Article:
Monday, April 19, 2010

Everybody knows the moon's made of cheese, Gromit.

Deviating from baking, I recently took a cheese making class at the Healthy Living Grocery Store in South Burlington VT. I’ve been reading many books about cooking and eating in France, and I have more often than not found my mouth watering over the elaborate dishes described. Some of the most vivid descriptions accompany the famous cheese course, after dinner of course.

All this talk of cheese made me curious about the cheese making process. I learned the basics early on from an episode of Mr. Rogers, which showed milk being separated into curds and whey in a huge factory, but that’s about it. While researching local dairy farms that make their own cheese, I found the Family Cow Farmstand, which was advertising a cheese making class. Two and a half hours to learn how to make mozzarella and ricotta cheese for just thirty-five dollars? Sign me up!

Anyone who knows me is aware of my lack of directional skills. My maps usually have two dots on them, point A and point B. Point B is roughly in the accurate direction from the starting point but never distanced proportionally. I jot down a road name here and exit number there, but that’s about it. Needless to say, I had no idea where I was going with my hand made map. I eventually ended up at the grocery store after driving 70 mph on a 40 mph road and running two yellow/red lights and taking up two parking spaces in the parking lot. I was ten minutes late and missed the introduction and beginning of the mozzarella presentation, but I’m so glad I made it.

Both cheese were simple to make. We started with raw milk from the Family Cow Farmstand. Citric acid was added and the milk was heated to 90 degrees while stirring. Rennin, an enzyme that causes the milk to separate into curds and whey, was then added and the mixture was left to sit at room temperature. After about ten minutes the milk began to transform to the consistency of tofu as the curd and whey were separating. The mass of curd was then cut into one inch columns and heated until the curds became sticky and gooey and formed a large ball in the pot. This ball of cheese was taken from the pot and worked for about ten seconds to remove more of the whey and form a ball shape. The cheese was then dunked in an ice bath with salt, and that’s it. I made mozzarella cheese!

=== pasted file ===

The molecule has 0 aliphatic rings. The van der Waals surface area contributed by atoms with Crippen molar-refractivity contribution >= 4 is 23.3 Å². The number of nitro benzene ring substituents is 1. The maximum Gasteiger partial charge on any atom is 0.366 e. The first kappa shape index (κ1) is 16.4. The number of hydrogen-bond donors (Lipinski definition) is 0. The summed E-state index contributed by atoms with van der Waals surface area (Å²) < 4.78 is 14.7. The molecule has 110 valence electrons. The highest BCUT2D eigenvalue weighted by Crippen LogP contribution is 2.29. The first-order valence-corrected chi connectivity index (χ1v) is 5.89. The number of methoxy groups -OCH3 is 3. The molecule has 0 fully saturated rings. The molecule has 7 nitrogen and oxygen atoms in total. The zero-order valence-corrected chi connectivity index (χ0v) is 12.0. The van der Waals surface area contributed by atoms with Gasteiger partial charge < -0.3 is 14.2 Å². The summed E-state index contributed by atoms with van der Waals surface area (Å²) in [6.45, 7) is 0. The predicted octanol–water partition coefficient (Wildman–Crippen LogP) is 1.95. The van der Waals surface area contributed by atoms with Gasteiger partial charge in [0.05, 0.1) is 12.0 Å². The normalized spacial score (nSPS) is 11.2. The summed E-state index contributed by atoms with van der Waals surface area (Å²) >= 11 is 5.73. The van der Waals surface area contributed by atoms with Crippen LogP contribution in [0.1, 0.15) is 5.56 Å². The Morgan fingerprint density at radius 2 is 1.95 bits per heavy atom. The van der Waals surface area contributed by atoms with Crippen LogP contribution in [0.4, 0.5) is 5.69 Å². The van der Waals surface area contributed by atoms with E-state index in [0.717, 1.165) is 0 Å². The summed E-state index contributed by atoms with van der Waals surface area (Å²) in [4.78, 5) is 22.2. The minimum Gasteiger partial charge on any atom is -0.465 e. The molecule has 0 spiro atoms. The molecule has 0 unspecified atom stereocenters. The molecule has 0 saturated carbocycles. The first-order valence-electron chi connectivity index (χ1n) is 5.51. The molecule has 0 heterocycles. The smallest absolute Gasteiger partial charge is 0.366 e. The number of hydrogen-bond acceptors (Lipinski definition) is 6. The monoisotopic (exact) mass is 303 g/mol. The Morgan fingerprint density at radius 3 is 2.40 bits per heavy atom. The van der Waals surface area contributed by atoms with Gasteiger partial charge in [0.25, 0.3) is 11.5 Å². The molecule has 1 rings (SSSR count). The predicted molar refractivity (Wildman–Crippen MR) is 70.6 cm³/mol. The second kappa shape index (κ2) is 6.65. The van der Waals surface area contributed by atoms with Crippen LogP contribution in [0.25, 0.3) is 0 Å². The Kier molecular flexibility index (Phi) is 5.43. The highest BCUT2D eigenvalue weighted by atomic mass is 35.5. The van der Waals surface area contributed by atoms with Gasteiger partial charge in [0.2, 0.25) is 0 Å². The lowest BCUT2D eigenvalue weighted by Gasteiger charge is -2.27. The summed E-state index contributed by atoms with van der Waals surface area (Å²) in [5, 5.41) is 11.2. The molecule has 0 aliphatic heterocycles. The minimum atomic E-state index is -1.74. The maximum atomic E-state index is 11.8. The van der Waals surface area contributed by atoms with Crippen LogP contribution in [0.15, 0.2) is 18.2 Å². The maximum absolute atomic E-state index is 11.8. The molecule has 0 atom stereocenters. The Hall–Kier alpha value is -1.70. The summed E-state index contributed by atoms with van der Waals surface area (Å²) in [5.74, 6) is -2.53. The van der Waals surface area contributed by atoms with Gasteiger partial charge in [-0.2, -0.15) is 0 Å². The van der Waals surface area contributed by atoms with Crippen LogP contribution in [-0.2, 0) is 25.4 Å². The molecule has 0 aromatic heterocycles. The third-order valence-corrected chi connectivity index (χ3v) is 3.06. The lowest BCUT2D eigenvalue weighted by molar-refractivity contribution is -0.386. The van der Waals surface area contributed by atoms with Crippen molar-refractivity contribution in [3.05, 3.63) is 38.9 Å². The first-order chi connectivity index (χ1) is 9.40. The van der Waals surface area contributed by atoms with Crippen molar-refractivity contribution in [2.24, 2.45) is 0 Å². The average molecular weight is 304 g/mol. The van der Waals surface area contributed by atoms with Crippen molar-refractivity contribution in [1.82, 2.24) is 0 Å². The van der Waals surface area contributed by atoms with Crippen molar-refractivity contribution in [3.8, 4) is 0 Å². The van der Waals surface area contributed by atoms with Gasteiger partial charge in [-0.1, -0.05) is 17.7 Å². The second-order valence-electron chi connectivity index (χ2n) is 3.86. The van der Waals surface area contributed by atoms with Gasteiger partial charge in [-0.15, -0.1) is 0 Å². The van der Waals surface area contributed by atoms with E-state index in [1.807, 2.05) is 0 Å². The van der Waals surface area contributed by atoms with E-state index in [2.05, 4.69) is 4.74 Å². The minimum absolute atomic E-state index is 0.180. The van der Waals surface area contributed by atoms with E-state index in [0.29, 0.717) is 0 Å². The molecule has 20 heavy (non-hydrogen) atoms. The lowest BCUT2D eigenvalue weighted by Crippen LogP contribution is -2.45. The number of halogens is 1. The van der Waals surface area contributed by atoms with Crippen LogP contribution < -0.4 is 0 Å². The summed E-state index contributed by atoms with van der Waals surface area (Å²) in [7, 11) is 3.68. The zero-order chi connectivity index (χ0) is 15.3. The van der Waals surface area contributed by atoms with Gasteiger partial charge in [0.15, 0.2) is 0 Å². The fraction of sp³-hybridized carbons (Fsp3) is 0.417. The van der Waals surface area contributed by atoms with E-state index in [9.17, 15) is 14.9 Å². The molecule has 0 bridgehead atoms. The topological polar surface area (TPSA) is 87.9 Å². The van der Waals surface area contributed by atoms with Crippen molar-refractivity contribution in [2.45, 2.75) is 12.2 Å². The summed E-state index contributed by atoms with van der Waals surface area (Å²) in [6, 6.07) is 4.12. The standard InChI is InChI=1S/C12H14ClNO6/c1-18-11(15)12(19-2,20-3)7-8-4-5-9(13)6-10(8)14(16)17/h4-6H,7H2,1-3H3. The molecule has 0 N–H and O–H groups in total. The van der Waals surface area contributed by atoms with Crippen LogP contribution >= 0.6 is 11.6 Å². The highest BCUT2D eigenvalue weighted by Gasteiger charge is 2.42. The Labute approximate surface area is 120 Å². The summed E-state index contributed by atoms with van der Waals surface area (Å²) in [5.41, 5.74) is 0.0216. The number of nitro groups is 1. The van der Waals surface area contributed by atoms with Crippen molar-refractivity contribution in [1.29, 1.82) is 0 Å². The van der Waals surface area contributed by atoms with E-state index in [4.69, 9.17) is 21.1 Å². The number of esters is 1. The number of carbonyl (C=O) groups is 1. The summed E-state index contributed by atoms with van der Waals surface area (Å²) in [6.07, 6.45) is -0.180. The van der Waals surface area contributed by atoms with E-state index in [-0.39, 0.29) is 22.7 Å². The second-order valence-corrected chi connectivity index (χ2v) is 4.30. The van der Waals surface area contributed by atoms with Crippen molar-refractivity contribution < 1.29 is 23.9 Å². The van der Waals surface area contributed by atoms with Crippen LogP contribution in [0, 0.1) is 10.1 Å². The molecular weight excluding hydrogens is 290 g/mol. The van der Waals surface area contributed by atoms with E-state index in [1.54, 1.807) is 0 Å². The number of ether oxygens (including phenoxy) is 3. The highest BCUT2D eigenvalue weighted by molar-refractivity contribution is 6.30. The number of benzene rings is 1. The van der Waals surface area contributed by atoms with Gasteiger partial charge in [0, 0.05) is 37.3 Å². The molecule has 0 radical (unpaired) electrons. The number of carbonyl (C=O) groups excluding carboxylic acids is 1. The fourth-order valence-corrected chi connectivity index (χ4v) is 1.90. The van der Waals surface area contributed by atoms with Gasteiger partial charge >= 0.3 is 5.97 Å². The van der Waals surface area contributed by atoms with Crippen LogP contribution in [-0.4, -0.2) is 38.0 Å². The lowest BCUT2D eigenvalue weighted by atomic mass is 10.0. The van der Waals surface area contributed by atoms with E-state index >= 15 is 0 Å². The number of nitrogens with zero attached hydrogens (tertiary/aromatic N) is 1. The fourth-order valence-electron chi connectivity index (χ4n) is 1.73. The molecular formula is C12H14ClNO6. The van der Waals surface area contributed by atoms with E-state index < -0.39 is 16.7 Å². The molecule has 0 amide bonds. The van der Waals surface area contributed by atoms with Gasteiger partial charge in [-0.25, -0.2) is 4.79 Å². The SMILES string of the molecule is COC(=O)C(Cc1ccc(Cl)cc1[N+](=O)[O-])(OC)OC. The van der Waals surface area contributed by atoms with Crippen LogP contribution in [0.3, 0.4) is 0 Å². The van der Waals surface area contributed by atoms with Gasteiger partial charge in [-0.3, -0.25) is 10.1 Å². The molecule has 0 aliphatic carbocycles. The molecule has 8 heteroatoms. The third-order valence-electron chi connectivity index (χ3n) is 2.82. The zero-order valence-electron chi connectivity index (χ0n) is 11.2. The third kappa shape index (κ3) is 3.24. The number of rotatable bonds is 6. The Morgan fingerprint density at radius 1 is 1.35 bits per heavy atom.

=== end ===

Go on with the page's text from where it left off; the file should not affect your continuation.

The ricotta was made from the leftover whey plus a little more raw milk, and the process was even simpler than the mozzarella. The whey and raw milk mixture was heated slowly to 195 degrees while stirring constantly. Upon reaching 195 degrees, the liquid was poured through a strainer lined with cheesecloth, and the cloth was bundled and left to drain. The curds in the ricotta mixture were very tiny and not discernible to the eye, so I thought the entire liquid would run though the cheesecloth. That was not the case, as after draining for three hours, there was a soft spreadable cheese in the cloth! I made ricotta cheese!!!

Both cheeses were delicious. The mozzarella had a slightly salty exterior from the salt in the water bath, and the inside was sweet and milky. The consistency was perfect, not rubbery at all like some mozzarella found in grocery stores. We ate it in class on French bread with tomato, basil and sea salt. Yum! The ricotta was even better. It was smooth and creamy with an even richer flavor of the raw milk, sweet and earthy.

Both cheeses can be easily made at home. Citric acid and rennin can be purchased at health food stores and raw milk can be purchased at farms around Vermont ( I'm not sure whether it is legal to sell in other states). The only tools you need are a food thermometer, large pot, large slotted spoon and cheesecloth. It’s totally worth the effort for the fresh and delicious cheese, and there’s nothing more satisfying than enjoying something you made yourself.

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